Keeping People From Blowing Their Covers

How Magazines Protect Exclusive Content in Age of Web, Celeb Obsession

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NEW YORK ( -- A former Us Weekly editor sued the magazine earlier this month, saying it hurt her career by accusing her of stealing content from its computers. The details are murky -- although the FBI got involved, the former editor was never arrested or charged, and the magazine calls her suit "without merit." But the issue at the crux of the case shows how much priority magazines have begun to place on securing their content, particularly exclusives, outtakes and big-event franchises such as Time's Person of the Year.
Baby pictures: Guards secured Vanity Fair's Suri Cruise photos, but a shot of Marcia Cross' twins wound up online.
Baby pictures: Guards secured Vanity Fair's Suri Cruise photos, but a shot of Marcia Cross' twins wound up online.

We're only three months from the next Person's public anointment, as a matter of fact, and of course only a small number of people will know beforehand who that Person is. But in these days of digital media and celebrity obsession, which have combined to make leaking content easier than ever, even that precaution can't guarantee a surprise.

Luckily for Time, there's going to be enough speculation leading up to the big December reveal to keep us confused. "One of the unintended positive consequences of things being all over the web is that there's actually more people who think they know; there are more names that are out there," said Richard Stengel, Time's managing editor. "In a way, it's a much huger smokescreen now."

That obscuring chatter, however, is about as good a security system for editorial as you'll find any more. Some publishers are finding that out the hard way.

"In the same way that technology allows people to steal your identity now, it's also enabling people to steal our content," said Ellen Payne, director-editorial operations at Hearst Magazines. "The people who are on the covers -- there's a lot of interest from the public. It's the collision of technology and pop-culture fascination."

Hearst lived that collision this summer, when the Gawker Media blog Jezebel offered a $10,000 bounty for an "unflattering" original version of a magazine cover photo -- and was leaked a Faith Hill photo that had become Redbook's July cover. The magazine shields some editorial by handling it on computers that aren't linked to the outside world, but somehow the Faith Hill shot got out. Side-by-side comparison revealed that Redbook had thinned the star's arms, smoothed her crow's feet and erased some bulging back fat.

It was a tough break for a magazine doing what so many others also do, but it shows why protecting proprietary content is becoming an industrywide concern.

Shiloh and Suri
People magazine has made its share of content-control such as the time its lawyers relentlessly pushed bloggers to take down a photo of Shiloh Jolie-Pitt that People had planned for a U.S. exclusive. (Britain's Hello briefly posted the image early, loosing the image for all kinds of digital clip jobs.)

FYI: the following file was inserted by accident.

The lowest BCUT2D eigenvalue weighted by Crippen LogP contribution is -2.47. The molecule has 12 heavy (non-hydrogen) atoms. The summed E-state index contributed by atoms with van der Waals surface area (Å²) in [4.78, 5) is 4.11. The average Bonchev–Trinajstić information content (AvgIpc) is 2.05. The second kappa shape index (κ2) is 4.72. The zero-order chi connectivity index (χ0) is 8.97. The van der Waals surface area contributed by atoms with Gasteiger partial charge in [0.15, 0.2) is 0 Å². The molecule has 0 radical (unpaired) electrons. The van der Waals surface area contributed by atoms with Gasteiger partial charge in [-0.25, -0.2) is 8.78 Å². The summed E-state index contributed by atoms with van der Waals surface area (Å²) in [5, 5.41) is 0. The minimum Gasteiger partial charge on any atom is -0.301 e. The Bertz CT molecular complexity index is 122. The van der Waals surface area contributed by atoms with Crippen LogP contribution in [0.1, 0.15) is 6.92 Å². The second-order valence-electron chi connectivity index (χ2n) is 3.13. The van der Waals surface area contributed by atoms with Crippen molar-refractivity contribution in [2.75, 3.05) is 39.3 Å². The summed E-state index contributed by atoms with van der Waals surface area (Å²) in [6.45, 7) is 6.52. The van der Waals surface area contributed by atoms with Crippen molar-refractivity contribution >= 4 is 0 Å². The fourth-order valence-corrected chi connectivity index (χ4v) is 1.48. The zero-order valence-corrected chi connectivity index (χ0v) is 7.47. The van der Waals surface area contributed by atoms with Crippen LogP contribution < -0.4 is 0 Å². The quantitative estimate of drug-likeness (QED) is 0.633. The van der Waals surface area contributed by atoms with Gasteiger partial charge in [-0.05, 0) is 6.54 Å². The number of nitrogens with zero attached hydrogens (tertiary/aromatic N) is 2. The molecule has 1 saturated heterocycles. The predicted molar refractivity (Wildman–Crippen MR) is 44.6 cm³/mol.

And when Vanity Fair won exclusive rights to publish Suri Cruise photos, security guards were called in to prevent any leaks between printing and distribution. The extra protection proved well worth it: The October issue, delivering the first public photos of Tom and Katie's baby, sold 713,776 copies on newsstands, almost 65% more than the year's average.
Ellen Payne, director-editorial operations at Hearst Magazines
Ellen Payne, director-editorial operations at Hearst Magazines

But the subject doesn't have to be a Suri or Shiloh any more. When People planned an exclusive cover story on Desperate Housewife Marcia Cross and her twins, the magazine tested a few cover treatments with an online panel of readers. "Somebody took a cellphone picture of the cover and sent it to one of those gossip sites," said Larry Hackett, managing editor of People. "Can you imagine? Now we have second thoughts about testing covers online."

"What's maddening in these situations is the utter loss of control," Mr. Hackett added. "It's like if someone breaks into my house: It's not so much what they stole; it's that someone was in my house."

Limiting access
When Star magazine buys a set of juicy photos, nobody gets the negatives but Editor in Chief Candace Trunzo and her senior photo editor, Ms. Trunzo said. "I try to put all the security measures I can in place," she said. "But in the end, we're human, and you've got to respect the people you work with."

For Playboy, the real trouble is online. "We do have a huge problem with people on the internet stealing our images," said Gary Cole, Playboy's photography director. So Playboy employs three cyber cops who do nothing but cruise the web looking for unauthorized use of the magazine's content.

But that's after the fact; even armed guards can't prevent every pre-publication leak. Last year someone tried to sell People a photo spread from Vanity Fair's Suri Cruise shoot. "I called Vanity Fair and said, 'I think these pictures are yours, and somebody's trying to sell them to us,'" Mr. Hackett recalled. "We never would have printed them anyway. But Jezebel would've put them online."

Maybe the best approach -- certainly it's the most foolproof -- is to get philosophical about it. There is, of course, public-relations value in secrets. "If something really is exclusive, now that's a bad thing," Mr. Stengel said. "There's a benefit of something leaking out in small ways before, because I think it increases interest." But the emphasis there remains on "small ways"; Time's printing-plant workers still had to sign nondisclosure agreements before being allowed to handle the most recent Person of the Year pages.
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